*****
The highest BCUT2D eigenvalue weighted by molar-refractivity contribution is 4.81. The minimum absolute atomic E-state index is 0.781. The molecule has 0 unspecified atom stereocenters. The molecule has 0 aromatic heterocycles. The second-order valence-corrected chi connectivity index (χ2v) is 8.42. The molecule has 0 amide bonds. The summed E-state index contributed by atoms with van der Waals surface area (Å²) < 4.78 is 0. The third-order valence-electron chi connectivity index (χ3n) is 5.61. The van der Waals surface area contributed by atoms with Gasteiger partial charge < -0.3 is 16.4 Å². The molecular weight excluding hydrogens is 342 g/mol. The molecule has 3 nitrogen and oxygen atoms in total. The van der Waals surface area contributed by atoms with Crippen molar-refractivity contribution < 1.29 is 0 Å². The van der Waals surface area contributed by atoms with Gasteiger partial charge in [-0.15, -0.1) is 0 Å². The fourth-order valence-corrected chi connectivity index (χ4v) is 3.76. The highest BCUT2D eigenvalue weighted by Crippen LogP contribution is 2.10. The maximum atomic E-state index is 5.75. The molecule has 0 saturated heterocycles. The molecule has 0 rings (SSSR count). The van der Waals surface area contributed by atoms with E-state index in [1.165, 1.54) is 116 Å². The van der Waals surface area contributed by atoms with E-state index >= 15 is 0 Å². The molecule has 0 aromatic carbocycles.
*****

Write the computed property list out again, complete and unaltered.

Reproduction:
The highest BCUT2D eigenvalue weighted by molar-refractivity contribution is 4.81. The minimum absolute atomic E-state index is 0.781. The molecule has 0 unspecified atom stereocenters. The molecule has 0 aromatic heterocycles. The second-order valence-corrected chi connectivity index (χ2v) is 8.42. The molecule has 0 amide bonds. The summed E-state index contributed by atoms with van der Waals surface area (Å²) < 4.78 is 0. The third-order valence-electron chi connectivity index (χ3n) is 5.61. The van der Waals surface area contributed by atoms with Gasteiger partial charge < -0.3 is 16.4 Å². The molecular weight excluding hydrogens is 342 g/mol. The molecule has 3 nitrogen and oxygen atoms in total. The van der Waals surface area contributed by atoms with Crippen molar-refractivity contribution < 1.29 is 0 Å². The van der Waals surface area contributed by atoms with Gasteiger partial charge in [-0.15, -0.1) is 0 Å². The fourth-order valence-corrected chi connectivity index (χ4v) is 3.76. The highest BCUT2D eigenvalue weighted by Crippen LogP contribution is 2.10. The maximum atomic E-state index is 5.75. The molecule has 0 saturated heterocycles. The molecule has 0 rings (SSSR count). The van der Waals surface area contributed by atoms with E-state index in [1.165, 1.54) is 116 Å². The van der Waals surface area contributed by atoms with E-state index >= 15 is 0 Å². The molecule has 0 aromatic carbocycles.